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Influencing behaviour: The mindspace way

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  • Dolan, P.
  • Hallsworth, M.
  • Halpern, D.
  • King, D.
  • Metcalfe, R.
  • Vlaev, I.

Abstract

The ability to influence behaviour is central to many of the key policy challenges in areas such as health, finance and climate change. The usual route to behaviour change in economics and psychology has been to attempt to ‘change minds’ by influencing the way people think through information and incentives. There is, however, increasing evidence to suggest that ‘changing contexts’ by influencing the environments within which people act (in largely automatic ways) can have important effects on behaviour. We present a mnemonic, MINDSPACE, which gathers up the nine most robust effects that influence our behaviour in mostly automatic (rather than deliberate) ways. This framework is being used by policymakers as an accessible summary of the academic literature. To motivate further research and academic scrutiny, we provide some evidence of the effects in action and highlight some of the significant gaps in our knowledge.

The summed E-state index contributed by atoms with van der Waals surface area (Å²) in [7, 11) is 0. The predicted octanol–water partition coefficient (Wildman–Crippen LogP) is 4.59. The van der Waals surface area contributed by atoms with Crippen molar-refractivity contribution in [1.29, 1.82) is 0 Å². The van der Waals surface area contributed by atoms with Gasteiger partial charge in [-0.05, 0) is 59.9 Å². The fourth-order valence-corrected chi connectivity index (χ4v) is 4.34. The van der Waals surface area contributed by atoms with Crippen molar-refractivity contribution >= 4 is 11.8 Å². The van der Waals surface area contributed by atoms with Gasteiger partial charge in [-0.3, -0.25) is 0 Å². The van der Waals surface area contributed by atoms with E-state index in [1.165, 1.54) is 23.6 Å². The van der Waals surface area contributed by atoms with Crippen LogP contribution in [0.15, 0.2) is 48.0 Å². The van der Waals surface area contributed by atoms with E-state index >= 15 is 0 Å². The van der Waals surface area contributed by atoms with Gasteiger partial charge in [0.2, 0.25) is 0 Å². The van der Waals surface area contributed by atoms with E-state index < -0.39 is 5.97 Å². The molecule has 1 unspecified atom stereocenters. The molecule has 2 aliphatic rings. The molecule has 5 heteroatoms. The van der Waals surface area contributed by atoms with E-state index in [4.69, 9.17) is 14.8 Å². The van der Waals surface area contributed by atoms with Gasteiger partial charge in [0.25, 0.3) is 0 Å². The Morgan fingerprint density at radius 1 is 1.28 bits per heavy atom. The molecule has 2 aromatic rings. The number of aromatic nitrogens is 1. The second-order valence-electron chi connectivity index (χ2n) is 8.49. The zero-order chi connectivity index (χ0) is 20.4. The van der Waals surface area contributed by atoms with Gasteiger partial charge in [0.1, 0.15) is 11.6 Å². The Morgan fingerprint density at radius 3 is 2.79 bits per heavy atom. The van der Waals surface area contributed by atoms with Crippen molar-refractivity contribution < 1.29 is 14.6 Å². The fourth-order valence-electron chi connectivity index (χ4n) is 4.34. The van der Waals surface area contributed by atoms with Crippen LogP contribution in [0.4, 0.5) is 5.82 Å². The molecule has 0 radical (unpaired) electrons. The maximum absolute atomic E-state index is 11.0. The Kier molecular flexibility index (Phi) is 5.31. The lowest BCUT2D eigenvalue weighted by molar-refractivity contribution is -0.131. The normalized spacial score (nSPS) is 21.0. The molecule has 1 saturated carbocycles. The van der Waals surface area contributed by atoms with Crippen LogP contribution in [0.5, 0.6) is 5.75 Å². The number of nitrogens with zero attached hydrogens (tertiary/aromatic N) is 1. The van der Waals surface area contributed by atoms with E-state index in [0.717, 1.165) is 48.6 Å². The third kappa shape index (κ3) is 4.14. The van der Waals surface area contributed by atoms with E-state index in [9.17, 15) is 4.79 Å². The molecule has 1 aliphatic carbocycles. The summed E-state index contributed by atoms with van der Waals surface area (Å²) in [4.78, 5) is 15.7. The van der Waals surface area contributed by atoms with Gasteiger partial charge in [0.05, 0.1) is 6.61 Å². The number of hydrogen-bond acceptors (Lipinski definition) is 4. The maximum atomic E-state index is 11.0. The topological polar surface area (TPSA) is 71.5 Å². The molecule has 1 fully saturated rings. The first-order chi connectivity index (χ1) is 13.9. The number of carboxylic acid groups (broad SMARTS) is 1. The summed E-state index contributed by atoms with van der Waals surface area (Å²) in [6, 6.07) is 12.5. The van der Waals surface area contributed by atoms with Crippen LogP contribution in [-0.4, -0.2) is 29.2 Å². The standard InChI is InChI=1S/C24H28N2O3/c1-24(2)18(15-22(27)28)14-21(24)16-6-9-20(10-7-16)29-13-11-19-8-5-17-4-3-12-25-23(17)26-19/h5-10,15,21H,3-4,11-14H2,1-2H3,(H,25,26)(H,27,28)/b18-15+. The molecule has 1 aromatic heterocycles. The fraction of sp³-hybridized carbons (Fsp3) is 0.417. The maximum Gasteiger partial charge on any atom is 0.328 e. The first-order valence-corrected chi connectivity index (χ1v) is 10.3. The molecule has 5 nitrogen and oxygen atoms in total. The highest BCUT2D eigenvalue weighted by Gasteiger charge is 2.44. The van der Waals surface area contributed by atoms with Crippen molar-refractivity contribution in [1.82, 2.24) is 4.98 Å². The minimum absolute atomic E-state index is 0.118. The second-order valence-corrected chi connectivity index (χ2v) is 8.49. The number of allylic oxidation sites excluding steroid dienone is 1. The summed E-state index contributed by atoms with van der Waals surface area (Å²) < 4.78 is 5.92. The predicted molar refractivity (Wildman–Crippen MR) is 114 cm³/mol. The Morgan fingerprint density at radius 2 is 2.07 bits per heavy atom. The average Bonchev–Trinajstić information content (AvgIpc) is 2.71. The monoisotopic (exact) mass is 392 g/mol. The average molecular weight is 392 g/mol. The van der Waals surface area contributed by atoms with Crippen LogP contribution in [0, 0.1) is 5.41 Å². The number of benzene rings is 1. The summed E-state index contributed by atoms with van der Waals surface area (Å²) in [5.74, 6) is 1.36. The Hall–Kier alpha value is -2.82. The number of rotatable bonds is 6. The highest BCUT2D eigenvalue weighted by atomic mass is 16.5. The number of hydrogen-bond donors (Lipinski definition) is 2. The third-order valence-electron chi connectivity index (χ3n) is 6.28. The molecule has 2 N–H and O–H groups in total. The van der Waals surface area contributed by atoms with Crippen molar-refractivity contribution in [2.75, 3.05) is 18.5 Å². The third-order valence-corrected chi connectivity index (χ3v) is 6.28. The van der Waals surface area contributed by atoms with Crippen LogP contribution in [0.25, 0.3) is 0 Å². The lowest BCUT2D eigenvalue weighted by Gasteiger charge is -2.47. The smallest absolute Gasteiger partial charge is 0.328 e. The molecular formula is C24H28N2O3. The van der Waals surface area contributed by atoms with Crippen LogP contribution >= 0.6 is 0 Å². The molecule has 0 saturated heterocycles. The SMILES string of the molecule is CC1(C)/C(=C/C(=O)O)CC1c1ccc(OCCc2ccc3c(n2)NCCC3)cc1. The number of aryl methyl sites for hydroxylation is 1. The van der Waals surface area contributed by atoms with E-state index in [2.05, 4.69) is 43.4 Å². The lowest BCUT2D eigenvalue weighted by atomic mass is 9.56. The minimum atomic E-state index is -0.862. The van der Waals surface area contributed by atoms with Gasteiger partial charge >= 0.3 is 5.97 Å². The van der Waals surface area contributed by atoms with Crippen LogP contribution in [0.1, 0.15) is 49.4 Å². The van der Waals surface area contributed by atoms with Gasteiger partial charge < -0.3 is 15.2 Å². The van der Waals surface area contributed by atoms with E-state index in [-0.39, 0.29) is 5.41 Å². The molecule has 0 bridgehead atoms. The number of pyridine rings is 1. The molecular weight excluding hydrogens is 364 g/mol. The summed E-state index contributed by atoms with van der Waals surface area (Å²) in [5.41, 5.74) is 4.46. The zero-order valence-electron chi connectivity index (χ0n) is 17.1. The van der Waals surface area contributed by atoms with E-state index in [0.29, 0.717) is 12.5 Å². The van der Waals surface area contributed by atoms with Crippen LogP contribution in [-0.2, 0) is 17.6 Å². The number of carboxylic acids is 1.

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Bibliographic Info

Article provided by Elsevier in its journal Journal of Economic Psychology.

Volume (Year): 33 (2012)
Issue (Month): 1 ()
Pages: 264-277

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Handle: RePEc:eee:joepsy:v:33:y:2012:i:1:p:264-277

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Web page: http://www.elsevier.com/locate/joep

Related research

Keywords: Behaviour change; Persuasion; Context effects; Choice architecture; Decision making; Rationality; Public policy;

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References

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Cited by:
  1. García-Altés, Anna, 2013. "Aportaciones de la economía del comportamiento en política sanitaria: Algunas notas en torno al ejemplo de la obesidad/Contributions of Behavioral Economics in Health Policy: Some Notes Around the E," Estudios de Economía Aplicada, Estudios de Economía Aplicada, vol. 31, pages 445-454, Septiembr.
  2. King, Dominic & Ramirez-Cano, Daniel & Greaves, Felix & Vlaev, Ivo & Beales, Steve & Darzi, Ara, 2013. "Twitter and the health reforms in the English National Health Service," Health Policy, Elsevier, vol. 110(2), pages 291-297.
  3. Lillemo, Shuling Chen, 2014. "Measuring the effect of procrastination and environmental awareness on households' energy-saving behaviours: An empirical approach," Energy Policy, Elsevier, vol. 66(C), pages 249-256.
  4. Vanessa Mertins & Susanne Warning, 2013. "Gender Differences in Responsiveness to a Homo Economicus Prime in the Gift-Exchange Game," IAAEU Discussion Papers 201309, Institute of Labour Law and Industrial Relations in the European Union (IAAEU).

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